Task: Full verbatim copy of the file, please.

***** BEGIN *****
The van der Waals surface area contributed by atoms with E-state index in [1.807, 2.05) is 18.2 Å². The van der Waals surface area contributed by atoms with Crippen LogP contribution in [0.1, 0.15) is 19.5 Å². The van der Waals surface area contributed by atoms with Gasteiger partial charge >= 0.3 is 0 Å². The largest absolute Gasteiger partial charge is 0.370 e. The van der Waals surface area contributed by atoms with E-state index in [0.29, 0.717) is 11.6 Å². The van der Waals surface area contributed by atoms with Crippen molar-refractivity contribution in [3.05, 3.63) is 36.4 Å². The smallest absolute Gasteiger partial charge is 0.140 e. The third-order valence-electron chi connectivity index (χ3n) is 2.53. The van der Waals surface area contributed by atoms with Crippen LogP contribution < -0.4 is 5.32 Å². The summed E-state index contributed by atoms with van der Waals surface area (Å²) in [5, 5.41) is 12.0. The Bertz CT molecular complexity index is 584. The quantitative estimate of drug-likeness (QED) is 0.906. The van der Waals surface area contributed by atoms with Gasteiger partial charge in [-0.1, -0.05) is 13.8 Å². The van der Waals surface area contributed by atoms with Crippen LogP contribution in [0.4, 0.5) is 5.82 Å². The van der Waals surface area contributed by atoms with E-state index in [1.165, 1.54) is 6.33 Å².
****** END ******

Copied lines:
The van der Waals surface area contributed by atoms with E-state index in [1.807, 2.05) is 18.2 Å². The van der Waals surface area contributed by atoms with Crippen LogP contribution in [0.1, 0.15) is 19.5 Å². The van der Waals surface area contributed by atoms with Gasteiger partial charge >= 0.3 is 0 Å². The largest absolute Gasteiger partial charge is 0.370 e. The van der Waals surface area contributed by atoms with E-state index in [0.29, 0.717) is 11.6 Å². The van der Waals surface area contributed by atoms with Crippen molar-refractivity contribution in [3.05, 3.63) is 36.4 Å². The smallest absolute Gasteiger partial charge is 0.140 e. The third-order valence-electron chi connectivity index (χ3n) is 2.53. The van der Waals surface area contributed by atoms with Crippen LogP contribution < -0.4 is 5.32 Å². The summed E-state index contributed by atoms with van der Waals surface area (Å²) in [5, 5.41) is 12.0. The Bertz CT molecular complexity index is 584. The quantitative estimate of drug-likeness (QED) is 0.906. The van der Waals surface area contributed by atoms with Gasteiger partial charge in [-0.1, -0.05) is 13.8 Å². The van der Waals surface area contributed by atoms with Crippen LogP contribution in [0.4, 0.5) is 5.82 Å². The van der Waals surface area contributed by atoms with E-state index in [1.165, 1.54) is 6.33 Å².